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Canadian Journal of Cardiology

EARLY DISCHARGE OF PRIMARY PCI PATIENTS

      BACKGROUND

      There is increasing evidence that low-risk patients with ST Elevation Myocardial Infarction (STEMI) can be safely discharged at ≤72hours from admission. Assessment of patients as low-risk is based on clinical judgement and no consistent criteria are used in practice. At this time, assumption is made that low-risk patients are predominantly undergoing early discharge, but no definitive data exists that categorizes these patients in our institution (Tertiary Care Center). The objective of the study is to describe the patients undergoing early discharge and to determine if they meet the early discharge criteria that is recommended in guidelines.

      METHODS AND RESULTS

      The Zwolle score was retrospectively applied to all ST elevation myocardial infarction patients treated with primary PCI between January 2019 and January 2021 at a large Canadian teaching hospital. The Zwolle index is an externally validated risk score that has been used to identify low-risk primary PCI patients who can safely be discharged from the hospital within 48 h to 72 h. The length of stay was defined as the time (in days) from first balloon inflation to the date and time of discharge. Data were collected on 1255 patients. 622 of these patients were repatriated to other hospitals and 570 patients were directly discharged from our institution. Of the patients discharged directly, 426 (75%) underwent early discharge and 144 (25%) were late discharge. Early discharge patients tended to be younger (63±11.4, p < 0.01), with higher EF (43±5.7, p < 0.01), lower Killip score (1.37±0.59, p < 0.01) and lower creatinine (84±22, p < 0.01) than the late discharge cohort (table 1). No significant difference between the early discharge and cohort undergoing repatriation. In the early discharge group, 64% of the patients had Zwolle score of 3 or lower, identifying them as low risk. The average Zwolle score was 6 in the high-risk patients that underwent early discharge. 30-day hospital visit and readmission was 13% in the high risk group and 20% at 1 year.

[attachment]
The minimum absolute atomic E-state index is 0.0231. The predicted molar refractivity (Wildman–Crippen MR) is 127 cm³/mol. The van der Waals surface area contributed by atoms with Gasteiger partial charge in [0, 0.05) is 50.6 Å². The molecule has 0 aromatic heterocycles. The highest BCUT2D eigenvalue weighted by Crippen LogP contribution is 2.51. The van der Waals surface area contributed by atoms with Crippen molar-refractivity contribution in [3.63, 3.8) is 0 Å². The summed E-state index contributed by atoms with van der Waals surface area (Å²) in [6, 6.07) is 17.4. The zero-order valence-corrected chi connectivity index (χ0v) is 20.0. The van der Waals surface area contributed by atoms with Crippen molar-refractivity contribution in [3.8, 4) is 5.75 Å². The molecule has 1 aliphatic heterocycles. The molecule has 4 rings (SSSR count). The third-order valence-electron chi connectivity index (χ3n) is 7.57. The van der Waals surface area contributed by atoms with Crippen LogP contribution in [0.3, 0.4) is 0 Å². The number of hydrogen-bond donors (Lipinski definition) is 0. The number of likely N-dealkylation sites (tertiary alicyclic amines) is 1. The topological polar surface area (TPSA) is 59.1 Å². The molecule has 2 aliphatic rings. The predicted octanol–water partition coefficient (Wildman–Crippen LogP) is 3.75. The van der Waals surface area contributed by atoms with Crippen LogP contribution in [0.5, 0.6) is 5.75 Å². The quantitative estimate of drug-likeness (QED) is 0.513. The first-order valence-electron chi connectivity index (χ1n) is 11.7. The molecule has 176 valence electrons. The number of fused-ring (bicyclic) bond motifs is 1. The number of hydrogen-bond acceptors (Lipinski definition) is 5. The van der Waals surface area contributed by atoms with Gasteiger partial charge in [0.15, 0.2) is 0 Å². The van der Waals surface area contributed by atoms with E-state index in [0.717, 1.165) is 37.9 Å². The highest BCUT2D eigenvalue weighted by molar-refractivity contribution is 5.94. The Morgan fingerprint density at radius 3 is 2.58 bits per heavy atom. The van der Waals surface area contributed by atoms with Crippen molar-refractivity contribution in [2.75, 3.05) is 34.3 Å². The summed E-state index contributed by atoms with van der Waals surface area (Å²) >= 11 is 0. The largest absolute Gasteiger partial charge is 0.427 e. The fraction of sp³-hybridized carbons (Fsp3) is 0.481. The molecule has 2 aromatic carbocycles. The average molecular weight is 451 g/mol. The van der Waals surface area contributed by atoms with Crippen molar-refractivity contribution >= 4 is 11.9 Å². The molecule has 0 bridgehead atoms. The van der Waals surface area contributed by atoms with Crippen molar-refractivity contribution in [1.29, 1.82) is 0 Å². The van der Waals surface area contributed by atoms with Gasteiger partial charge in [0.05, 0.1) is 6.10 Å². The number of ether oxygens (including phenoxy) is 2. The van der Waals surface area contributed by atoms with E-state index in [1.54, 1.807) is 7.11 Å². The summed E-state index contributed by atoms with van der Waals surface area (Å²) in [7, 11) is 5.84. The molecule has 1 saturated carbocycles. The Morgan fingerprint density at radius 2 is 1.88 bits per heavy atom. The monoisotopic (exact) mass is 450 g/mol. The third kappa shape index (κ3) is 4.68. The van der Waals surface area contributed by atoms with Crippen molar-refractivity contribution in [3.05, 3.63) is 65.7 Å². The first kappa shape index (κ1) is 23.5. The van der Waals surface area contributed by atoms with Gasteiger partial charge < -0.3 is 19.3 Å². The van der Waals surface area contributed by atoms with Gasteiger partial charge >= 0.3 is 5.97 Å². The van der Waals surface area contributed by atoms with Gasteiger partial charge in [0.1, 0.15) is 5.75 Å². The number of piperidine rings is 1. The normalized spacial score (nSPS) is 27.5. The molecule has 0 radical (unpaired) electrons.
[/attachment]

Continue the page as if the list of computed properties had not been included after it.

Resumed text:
CONCLUSION

      This study provided significant insight into the characteristics of patients currently being discharged from a tertiary cardiac care unit. Some high-risk patients are undergoing early discharge for which the early discharge criteria was not validated. More data is needed to determine if there is a signal of potential adverse outcome in this high-risk population.
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